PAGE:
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World Bank Spends Billions to Allay Food Crisis

The World Bank on Thursday, May 29, launched a new $1.2 billion program to get emergency aid to countries suffering from global food shortages and surging prices.

A man sells bananas in Guatemala

Zoellick said he'll address the issue of aid again at a UN conference next week

The new program will get at least $200 billion (128 billion euros) in grants to the poorest countries worst hit by the high cost of food, which the UN and World Bank have said is threatening to reverse nearly a decade of successes in reducing global poverty.

Grants totalling $25 million were approved Thursday for Haiti, Djibouti and Liberia -- the first under the new facility. Haiti and others have suffered riots and even the dismissal of its government over food shortages.

Another 10 countries have made requests for grants. The remaining $1 billion will be divided up through a mixture of grants and loans in a streamlined process that effectively bypasses the usual votes required by the bank's board of member countries.

Plans to step up food production

World Bank President Robert Zoellick said developing nations -- especially in Africa -- are seeking immediate resources for projects that could drastically increase food production, such as buying seeds and fertilizers for the upcoming harvest season.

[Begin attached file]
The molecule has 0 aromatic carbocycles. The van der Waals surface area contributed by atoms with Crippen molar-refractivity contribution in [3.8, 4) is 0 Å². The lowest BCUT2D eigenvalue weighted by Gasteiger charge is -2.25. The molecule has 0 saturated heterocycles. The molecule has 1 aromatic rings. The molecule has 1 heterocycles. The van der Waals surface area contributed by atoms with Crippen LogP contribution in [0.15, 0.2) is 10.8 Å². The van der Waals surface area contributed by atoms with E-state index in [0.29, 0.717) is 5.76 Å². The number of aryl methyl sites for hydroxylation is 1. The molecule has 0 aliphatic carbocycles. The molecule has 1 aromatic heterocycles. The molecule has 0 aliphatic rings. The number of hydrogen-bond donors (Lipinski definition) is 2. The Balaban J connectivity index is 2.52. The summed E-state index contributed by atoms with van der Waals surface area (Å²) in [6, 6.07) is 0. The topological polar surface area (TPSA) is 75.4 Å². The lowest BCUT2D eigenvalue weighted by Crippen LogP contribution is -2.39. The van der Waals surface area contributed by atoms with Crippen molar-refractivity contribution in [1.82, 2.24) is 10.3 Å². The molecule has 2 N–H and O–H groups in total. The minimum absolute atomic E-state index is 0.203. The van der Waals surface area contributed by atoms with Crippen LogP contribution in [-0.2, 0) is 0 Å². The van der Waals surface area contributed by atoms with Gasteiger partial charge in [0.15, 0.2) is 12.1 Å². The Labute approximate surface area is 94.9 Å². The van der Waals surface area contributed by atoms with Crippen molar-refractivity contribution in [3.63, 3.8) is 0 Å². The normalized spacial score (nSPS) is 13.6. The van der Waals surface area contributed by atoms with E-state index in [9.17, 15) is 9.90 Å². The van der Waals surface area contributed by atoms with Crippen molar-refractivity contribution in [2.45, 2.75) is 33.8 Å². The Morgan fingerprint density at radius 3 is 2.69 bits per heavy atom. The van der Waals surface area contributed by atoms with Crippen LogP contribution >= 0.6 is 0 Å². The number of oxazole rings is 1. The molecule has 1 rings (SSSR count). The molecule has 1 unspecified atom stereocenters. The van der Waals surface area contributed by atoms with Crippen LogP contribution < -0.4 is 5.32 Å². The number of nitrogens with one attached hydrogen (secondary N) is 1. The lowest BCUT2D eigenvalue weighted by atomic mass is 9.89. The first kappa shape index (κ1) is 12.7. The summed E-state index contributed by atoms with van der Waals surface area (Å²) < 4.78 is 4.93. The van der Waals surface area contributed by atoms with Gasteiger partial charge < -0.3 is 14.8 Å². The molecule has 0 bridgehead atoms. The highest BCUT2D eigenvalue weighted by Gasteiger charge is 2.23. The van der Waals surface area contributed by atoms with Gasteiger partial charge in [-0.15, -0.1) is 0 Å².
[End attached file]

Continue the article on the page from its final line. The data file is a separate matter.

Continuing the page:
"These initiatives will help address the immediate danger of hunger and malnutrition for the two billion people struggling to survive in the face of rising food prices," Zoellick said in a statement.

Total World Bank support for agricultural programs will increase to $6 billion in 2009 from $4 billion in 2008, the development bank said.

Zoellick said he will push for a clear action plan at a UN meeting in Rome from June 3-5 to tackle the food crisis and provide poor countries with immediate support.

"We don't need to reinvent the wheel. These leaders are asking for action now," he told reporters in a conference call from Japan.

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